Obama defends record at Facebook meeting
President calls GOP budget ‘radical’
PALO ALTO, Calif. – Hoping to rekindle excitement among younger voters, President Barack Obama spoke at a town hall-style meeting hosted by Facebook on Wednesday and asked for help in beating back “radical” Republican budget proposals.
He sat on a stage next to Facebook founder Mark Zuckerberg, who served as moderator and funneled largely friendly questions to a president who makes extensive use of social media in reaching out to voters.
Zuckerberg confessed to being nervous, but the two bantered easily. Obama made a light reference to the 26-year-old’s billionaire status. In describing his tax plan, Obama said that he and “frankly, you, Mark,” can afford to pay “a little more in taxes.”
Taking questions submitted through Facebook and from an audience of company employees, Obama advised listeners not to get “frustrated” by protracted debates in Washington. He conceded that some of his 2008 voters might be asking why progress on many issues hasn’t come sooner. But he urged them not to give up on his agenda.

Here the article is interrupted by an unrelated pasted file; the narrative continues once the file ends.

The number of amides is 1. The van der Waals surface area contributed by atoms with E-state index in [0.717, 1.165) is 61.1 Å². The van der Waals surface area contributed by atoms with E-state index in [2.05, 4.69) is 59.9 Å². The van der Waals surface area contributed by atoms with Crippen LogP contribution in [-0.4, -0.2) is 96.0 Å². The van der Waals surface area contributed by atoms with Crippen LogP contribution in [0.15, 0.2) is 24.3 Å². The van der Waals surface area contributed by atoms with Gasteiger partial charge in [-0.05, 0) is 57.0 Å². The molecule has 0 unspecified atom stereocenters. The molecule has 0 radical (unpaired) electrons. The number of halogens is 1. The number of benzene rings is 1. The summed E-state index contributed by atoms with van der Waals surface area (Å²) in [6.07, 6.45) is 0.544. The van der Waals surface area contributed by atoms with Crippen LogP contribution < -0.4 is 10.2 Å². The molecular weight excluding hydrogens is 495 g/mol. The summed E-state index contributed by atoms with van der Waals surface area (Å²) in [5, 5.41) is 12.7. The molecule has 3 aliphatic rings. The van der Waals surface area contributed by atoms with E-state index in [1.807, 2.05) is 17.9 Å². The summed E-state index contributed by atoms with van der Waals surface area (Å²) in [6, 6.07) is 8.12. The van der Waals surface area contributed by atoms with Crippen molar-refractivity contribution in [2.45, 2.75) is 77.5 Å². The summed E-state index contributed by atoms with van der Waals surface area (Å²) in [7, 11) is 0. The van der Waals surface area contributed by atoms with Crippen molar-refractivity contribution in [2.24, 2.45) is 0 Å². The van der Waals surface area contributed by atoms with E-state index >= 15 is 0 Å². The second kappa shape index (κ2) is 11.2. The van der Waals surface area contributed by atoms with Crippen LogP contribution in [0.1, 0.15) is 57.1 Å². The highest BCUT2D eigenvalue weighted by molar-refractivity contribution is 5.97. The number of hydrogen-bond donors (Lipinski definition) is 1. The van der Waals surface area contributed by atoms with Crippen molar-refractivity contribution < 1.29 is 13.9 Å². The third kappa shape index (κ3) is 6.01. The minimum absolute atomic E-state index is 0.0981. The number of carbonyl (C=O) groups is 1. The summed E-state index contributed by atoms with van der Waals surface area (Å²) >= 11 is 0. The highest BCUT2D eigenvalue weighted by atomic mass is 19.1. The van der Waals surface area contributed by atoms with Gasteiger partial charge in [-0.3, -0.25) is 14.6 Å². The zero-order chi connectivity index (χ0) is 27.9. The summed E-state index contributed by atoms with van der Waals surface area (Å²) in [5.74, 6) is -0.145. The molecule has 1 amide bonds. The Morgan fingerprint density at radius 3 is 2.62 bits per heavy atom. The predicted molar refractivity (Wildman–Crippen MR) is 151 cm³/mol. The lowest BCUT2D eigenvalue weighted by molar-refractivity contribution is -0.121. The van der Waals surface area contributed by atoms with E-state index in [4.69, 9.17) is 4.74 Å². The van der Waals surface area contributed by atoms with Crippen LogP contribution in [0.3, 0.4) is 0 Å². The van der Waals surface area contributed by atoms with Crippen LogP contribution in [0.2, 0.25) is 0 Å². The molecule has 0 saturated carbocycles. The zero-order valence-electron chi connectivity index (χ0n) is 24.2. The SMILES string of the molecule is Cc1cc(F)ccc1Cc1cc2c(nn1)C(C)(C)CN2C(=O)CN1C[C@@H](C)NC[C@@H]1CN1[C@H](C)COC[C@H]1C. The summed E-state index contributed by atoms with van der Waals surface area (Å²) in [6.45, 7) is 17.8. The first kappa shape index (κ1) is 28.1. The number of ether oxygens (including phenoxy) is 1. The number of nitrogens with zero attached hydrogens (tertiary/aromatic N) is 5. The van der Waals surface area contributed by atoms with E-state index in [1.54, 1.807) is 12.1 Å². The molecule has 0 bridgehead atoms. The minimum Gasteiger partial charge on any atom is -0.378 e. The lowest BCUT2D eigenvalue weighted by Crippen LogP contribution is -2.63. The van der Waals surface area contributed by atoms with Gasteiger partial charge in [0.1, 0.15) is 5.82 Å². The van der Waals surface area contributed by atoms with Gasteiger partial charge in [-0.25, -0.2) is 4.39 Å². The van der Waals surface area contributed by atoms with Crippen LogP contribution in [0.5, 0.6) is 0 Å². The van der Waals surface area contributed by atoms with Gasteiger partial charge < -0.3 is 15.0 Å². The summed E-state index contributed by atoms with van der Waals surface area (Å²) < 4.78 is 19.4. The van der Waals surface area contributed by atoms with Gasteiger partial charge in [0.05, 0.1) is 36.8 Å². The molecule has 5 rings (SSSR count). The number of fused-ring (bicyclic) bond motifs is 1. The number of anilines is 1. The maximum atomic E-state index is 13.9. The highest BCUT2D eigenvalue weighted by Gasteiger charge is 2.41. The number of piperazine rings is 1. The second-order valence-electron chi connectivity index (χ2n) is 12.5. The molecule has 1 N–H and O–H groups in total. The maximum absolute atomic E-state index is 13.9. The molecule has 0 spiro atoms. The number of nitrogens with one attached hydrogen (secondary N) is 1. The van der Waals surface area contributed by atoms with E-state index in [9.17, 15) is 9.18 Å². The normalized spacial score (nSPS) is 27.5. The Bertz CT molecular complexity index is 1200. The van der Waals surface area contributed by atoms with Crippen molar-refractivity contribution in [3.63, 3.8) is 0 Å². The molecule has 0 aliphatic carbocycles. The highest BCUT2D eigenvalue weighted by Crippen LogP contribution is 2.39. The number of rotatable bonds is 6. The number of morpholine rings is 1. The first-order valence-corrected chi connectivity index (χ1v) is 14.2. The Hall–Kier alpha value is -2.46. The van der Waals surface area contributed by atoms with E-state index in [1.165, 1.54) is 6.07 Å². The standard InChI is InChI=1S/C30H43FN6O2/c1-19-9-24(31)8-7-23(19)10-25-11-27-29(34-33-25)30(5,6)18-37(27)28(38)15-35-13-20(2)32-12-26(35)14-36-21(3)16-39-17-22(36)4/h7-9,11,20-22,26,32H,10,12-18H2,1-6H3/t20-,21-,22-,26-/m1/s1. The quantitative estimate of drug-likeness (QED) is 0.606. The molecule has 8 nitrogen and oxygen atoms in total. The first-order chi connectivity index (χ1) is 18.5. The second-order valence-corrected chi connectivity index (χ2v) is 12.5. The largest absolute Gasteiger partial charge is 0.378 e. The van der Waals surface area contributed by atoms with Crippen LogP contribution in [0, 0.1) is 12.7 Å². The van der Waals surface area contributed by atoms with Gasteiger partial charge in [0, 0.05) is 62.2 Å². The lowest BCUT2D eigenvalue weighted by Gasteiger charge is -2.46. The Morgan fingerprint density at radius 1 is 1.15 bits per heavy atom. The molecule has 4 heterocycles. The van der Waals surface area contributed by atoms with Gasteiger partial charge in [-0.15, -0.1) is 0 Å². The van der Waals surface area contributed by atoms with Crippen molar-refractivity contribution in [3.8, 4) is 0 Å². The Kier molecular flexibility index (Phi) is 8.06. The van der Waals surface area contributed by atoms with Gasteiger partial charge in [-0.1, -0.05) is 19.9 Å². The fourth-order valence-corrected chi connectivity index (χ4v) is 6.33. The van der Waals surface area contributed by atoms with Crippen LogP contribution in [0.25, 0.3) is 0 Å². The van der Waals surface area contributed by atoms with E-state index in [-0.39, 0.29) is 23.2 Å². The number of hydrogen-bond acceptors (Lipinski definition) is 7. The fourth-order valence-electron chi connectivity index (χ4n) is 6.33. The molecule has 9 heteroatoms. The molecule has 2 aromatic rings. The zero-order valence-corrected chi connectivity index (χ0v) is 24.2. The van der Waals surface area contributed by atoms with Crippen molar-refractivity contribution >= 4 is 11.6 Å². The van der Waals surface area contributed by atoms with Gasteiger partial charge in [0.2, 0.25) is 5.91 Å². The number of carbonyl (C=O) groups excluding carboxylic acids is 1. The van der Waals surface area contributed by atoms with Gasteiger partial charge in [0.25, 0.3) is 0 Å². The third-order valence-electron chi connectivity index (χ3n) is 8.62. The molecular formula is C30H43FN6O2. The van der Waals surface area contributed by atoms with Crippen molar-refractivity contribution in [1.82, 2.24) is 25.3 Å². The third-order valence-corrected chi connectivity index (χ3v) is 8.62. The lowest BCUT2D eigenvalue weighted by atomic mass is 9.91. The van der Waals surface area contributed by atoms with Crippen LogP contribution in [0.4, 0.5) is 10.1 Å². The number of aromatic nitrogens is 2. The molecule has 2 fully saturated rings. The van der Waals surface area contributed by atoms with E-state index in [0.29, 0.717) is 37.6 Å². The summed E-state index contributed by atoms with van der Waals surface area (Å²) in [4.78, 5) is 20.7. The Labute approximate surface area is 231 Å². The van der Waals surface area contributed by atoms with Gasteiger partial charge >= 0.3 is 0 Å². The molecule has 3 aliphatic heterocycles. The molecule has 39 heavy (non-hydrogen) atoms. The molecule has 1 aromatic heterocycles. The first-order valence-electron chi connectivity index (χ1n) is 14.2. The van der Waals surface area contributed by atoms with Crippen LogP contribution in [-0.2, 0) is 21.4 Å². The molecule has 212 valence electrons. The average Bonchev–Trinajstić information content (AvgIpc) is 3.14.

“I know that some of you who might have been involved in the campaign or been energized back in 2008, you’re frustrated that, gosh, it didn’t get done fast enough and it seems like everybody’s bickering all the time,” he said. “Just remember that we’ve been through tougher times before.”
Obama arrived in California on Wednesday for a two-day Western swing that will combine town hall meetings with private appearances at high-dollar Democratic fundraising events.
Obama used sharp rhetoric in laying out the political stakes. Although he wants to cut the deficit by $4 trillion over the next dozen years, he said he would do so in a compassionate way, preserving the basic health care social safety net for the elderly and the poor. In contrast, he said, congressional Republicans are so intent on preserving tax cuts for the wealthy that they would compel seniors to pay more to buy health insurance.
“The Republican budget that was put forward, I would say, is fairly radical,” he said.
In a reference to House Budget Committee Chairman Paul Ryan, R-Wis., Obama said: “I think that what he and the other Republicans in the House of Representatives also want to do is change our social compact in a pretty fundamental way.”